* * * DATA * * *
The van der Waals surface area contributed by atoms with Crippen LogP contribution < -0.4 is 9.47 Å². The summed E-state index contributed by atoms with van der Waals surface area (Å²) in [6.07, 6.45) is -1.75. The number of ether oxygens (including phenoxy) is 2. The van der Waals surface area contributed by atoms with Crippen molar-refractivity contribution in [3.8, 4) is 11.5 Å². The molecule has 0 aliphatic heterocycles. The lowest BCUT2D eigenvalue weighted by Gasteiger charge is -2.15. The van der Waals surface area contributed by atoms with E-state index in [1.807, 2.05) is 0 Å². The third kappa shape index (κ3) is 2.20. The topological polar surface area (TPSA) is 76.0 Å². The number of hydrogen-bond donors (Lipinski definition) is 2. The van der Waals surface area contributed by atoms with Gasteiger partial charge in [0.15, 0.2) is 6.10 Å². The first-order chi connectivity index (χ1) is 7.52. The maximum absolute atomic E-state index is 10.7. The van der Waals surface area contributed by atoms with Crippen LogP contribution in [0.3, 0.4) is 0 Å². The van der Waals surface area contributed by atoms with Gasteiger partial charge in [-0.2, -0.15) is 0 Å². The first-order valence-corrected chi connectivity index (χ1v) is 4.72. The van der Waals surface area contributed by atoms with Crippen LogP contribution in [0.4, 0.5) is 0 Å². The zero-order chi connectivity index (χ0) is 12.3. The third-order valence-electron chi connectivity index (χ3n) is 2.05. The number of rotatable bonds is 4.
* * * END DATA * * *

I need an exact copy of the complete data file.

The van der Waals surface area contributed by atoms with Crippen LogP contribution < -0.4 is 9.47 Å². The summed E-state index contributed by atoms with van der Waals surface area (Å²) in [6.07, 6.45) is -1.75. The number of ether oxygens (including phenoxy) is 2. The van der Waals surface area contributed by atoms with Crippen molar-refractivity contribution in [3.8, 4) is 11.5 Å². The molecule has 0 aliphatic heterocycles. The lowest BCUT2D eigenvalue weighted by Gasteiger charge is -2.15. The van der Waals surface area contributed by atoms with E-state index in [1.807, 2.05) is 0 Å². The third kappa shape index (κ3) is 2.20. The topological polar surface area (TPSA) is 76.0 Å². The number of hydrogen-bond donors (Lipinski definition) is 2. The van der Waals surface area contributed by atoms with Gasteiger partial charge in [0.15, 0.2) is 6.10 Å². The first-order chi connectivity index (χ1) is 7.52. The maximum absolute atomic E-state index is 10.7. The van der Waals surface area contributed by atoms with Crippen LogP contribution in [0.3, 0.4) is 0 Å². The van der Waals surface area contributed by atoms with Gasteiger partial charge in [-0.2, -0.15) is 0 Å². The first-order valence-corrected chi connectivity index (χ1v) is 4.72. The van der Waals surface area contributed by atoms with Crippen LogP contribution in [0.4, 0.5) is 0 Å². The zero-order chi connectivity index (χ0) is 12.3. The third-order valence-electron chi connectivity index (χ3n) is 2.05. The number of rotatable bonds is 4.